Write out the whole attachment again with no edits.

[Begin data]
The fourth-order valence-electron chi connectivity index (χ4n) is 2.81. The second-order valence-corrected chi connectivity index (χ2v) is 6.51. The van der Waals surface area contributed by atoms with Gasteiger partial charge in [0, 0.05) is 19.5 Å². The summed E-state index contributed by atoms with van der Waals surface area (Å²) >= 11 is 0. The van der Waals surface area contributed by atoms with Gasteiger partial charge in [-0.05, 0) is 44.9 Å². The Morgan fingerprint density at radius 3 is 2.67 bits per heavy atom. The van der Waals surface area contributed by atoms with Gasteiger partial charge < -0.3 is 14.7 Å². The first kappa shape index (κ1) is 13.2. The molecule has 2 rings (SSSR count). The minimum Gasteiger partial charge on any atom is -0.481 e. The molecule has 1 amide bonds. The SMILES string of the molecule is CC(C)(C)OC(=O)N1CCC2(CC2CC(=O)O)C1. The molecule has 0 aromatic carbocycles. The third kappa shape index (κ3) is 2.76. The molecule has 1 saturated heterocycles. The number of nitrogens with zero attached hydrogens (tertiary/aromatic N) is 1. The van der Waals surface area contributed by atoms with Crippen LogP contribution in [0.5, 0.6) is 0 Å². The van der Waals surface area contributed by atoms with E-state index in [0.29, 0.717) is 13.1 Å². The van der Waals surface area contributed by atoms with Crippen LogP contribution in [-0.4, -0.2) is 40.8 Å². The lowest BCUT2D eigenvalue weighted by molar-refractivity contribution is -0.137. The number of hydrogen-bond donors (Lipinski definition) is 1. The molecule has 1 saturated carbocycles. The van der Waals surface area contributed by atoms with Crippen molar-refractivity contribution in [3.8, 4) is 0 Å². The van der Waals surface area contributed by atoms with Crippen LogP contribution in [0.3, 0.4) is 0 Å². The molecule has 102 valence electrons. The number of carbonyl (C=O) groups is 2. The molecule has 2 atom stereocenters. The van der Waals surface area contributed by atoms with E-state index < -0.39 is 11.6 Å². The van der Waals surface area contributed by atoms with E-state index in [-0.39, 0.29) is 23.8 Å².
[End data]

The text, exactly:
The fourth-order valence-electron chi connectivity index (χ4n) is 2.81. The second-order valence-corrected chi connectivity index (χ2v) is 6.51. The van der Waals surface area contributed by atoms with Gasteiger partial charge in [0, 0.05) is 19.5 Å². The summed E-state index contributed by atoms with van der Waals surface area (Å²) >= 11 is 0. The van der Waals surface area contributed by atoms with Gasteiger partial charge in [-0.05, 0) is 44.9 Å². The Morgan fingerprint density at radius 3 is 2.67 bits per heavy atom. The van der Waals surface area contributed by atoms with Gasteiger partial charge < -0.3 is 14.7 Å². The first kappa shape index (κ1) is 13.2. The molecule has 2 rings (SSSR count). The minimum Gasteiger partial charge on any atom is -0.481 e. The molecule has 1 amide bonds. The SMILES string of the molecule is CC(C)(C)OC(=O)N1CCC2(CC2CC(=O)O)C1. The molecule has 0 aromatic carbocycles. The third kappa shape index (κ3) is 2.76. The molecule has 1 saturated heterocycles. The number of nitrogens with zero attached hydrogens (tertiary/aromatic N) is 1. The van der Waals surface area contributed by atoms with Crippen LogP contribution in [0.5, 0.6) is 0 Å². The van der Waals surface area contributed by atoms with E-state index in [0.29, 0.717) is 13.1 Å². The van der Waals surface area contributed by atoms with Crippen LogP contribution in [-0.4, -0.2) is 40.8 Å². The lowest BCUT2D eigenvalue weighted by molar-refractivity contribution is -0.137. The number of hydrogen-bond donors (Lipinski definition) is 1. The molecule has 1 saturated carbocycles. The van der Waals surface area contributed by atoms with Crippen molar-refractivity contribution in [3.8, 4) is 0 Å². The van der Waals surface area contributed by atoms with Crippen LogP contribution in [0.3, 0.4) is 0 Å². The molecule has 102 valence electrons. The number of carbonyl (C=O) groups is 2. The molecule has 2 atom stereocenters. The van der Waals surface area contributed by atoms with E-state index < -0.39 is 11.6 Å². The van der Waals surface area contributed by atoms with E-state index in [-0.39, 0.29) is 23.8 Å².